A CLEANER with schizophrenia and severe mental health issues died after pouring nearly four litres of diesel on her mattress and setting it on fire, an inquest heard.

CCTV footage of Victoria MacDonald, of Angel Yard, Marlborough, shown during the inquest on Friday, captured the 33-year-old walking to the BP Petrol Station in Salisbury Road on the morning of her death.

She made two trips to the till, first to buy a lottery ticket and cigarettes, and then again with a petrol can before filling it with diesel in the forecourt.

Hours later fire crews smashed down the door of her first-floor flat and recovered her body from a mattress in the lounge. She was surrounded by matches and clutching towels, Salisbury Coroners’ Court heard.

Passer-by Hilary Barrett alerted emergency services last year at 1pm on October 5, as she walked near Angel Yard, a minute from Marlborough Fire Station.

In a statement read to the inquest she described hearing the high-pitched voice of a woman shout "oh no" and then saw flames and smoke inside the building.

Crews arrived seven minutes later from Marlborough followed by Hungerford and Pewsey, but Miss MacDonald, who was born in Chile and moved to England when she was a child, could not be saved.

The former Marlborough College student, who was on the severe mental health register, had no contact with her family. On the morning of her death she also collected a monthly supply of antipsychotic tablets from Marlborough Medical Practice.

A post-mortem confirmed she died from carbon monoxide poisoning and extensive burn injuries. A pathologist found a small amount of alcohol in her system, as well as traces of cocaine but said the latter was not from recent use.

Miss MacDonald, who was known as Nana and also went by the name Tina Malone, had spent the previous night and morning of her death with her boyfriend of four months Simon Plank, of High Street, Marlborough.

The 44-year-old self-employed builder, who knew her as Tina and said he was unaware of her mental health problems, told of how they spent a ‘happy’ evening together watching DVDs.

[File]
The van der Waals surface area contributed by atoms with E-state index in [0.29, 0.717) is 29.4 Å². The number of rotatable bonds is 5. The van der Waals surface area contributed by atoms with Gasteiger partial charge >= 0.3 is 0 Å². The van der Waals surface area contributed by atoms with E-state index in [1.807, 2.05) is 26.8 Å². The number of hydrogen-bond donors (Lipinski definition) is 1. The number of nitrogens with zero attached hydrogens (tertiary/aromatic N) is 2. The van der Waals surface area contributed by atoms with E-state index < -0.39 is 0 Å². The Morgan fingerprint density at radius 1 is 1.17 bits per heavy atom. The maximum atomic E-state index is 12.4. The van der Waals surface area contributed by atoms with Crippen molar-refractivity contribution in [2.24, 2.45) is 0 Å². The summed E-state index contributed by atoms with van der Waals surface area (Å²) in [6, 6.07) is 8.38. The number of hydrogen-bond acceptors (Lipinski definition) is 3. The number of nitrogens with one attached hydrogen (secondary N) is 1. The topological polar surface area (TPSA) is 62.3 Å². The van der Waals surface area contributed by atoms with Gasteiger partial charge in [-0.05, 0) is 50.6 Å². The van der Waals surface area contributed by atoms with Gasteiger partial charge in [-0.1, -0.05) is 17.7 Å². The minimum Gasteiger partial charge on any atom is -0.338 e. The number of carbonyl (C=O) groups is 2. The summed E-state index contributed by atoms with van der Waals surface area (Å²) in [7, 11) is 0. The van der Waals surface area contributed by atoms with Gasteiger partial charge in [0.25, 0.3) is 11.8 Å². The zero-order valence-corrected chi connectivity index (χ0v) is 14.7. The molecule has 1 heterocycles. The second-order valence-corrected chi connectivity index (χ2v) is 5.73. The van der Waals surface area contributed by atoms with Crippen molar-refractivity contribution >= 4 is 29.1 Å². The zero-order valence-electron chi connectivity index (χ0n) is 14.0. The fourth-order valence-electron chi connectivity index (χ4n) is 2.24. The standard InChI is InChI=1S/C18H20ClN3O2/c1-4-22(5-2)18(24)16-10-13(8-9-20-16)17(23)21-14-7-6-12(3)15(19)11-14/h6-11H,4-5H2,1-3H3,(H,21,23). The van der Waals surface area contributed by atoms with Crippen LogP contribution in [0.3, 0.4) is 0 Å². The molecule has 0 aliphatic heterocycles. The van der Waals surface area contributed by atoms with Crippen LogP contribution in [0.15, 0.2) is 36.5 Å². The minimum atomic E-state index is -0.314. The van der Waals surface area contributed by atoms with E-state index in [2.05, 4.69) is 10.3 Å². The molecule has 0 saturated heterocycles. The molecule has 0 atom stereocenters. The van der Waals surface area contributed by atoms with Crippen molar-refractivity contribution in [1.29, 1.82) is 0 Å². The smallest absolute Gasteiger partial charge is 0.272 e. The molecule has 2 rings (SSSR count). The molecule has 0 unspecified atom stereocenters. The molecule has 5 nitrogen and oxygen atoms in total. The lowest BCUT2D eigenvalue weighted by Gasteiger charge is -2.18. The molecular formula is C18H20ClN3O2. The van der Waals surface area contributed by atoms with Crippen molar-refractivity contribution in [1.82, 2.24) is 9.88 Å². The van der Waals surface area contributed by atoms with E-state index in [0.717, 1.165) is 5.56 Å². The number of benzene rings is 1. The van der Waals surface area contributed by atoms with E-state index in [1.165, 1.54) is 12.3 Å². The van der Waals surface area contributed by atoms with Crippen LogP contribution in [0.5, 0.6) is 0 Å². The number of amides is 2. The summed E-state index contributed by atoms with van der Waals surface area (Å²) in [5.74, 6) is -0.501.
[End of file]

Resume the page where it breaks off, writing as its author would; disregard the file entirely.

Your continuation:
Statements from neighbours expressed their concern about the couple’s relationship.

However Mr Plank told the inquest: “We talked about moving in together, we were happy together. We were going to get our passports and go to Amsterdam at Christmas.”

Miss MacDonald had left him at 9.45am and told Mr Plank she was going home to have a bath and visit the library to check online what cleaning jobs she had. They arranged to meet later but despite Mr Plank calling and texting several times he got no reply.

A statement from David Geddes, group manager fire officer for Wiltshire Fire and Rescue Service, said: “I am of the opinion this was a deliberate conscious act by the deceased and she was awake at the time of the fire.”

Senior coroner for Wiltshire and Swindon David Ridley, who recorded a verdict of misadventure, said: “There is no evidence to suggest anything untoward, she seemed happy with staff at the petrol station and in parts I saw her smiling.

"What is troubling is she bought herself a lottery ticket and that is not the actions of someone who is planning to take their own life, it does not add up.

“Unfortunately we will never get to the bottom of why she set fire to the mattress.

“What is more likely than not, is that the fire got out of control and she went and got some towels to control the fire. Sadly, she succumbed to the toxic fumes and collapsed on the mattress.

“I am going to record a conclusion of misadventure as I am satisfied that on the balance of probabilities this was a deliberate act that unintentionally and unexpectedly took a turn and led to death.”

In statements read to the inquest, Miss MacDonald was described by friends and her step-father John MacDonald as someone who was gentle, artistic and quietly spoken but was also private and would not discuss her mental health issues.

Mr MacDonald said she went to study foreign languages at Manchester University in 2000 but ‘fell in with the wrong crowd’ and tried drugs.

Her mental health problems developed from there and she refused help and contact from her family for nearly ten years.

Miss MacDonald’s mother Vicky said: “She was very loved and always will be by her family.”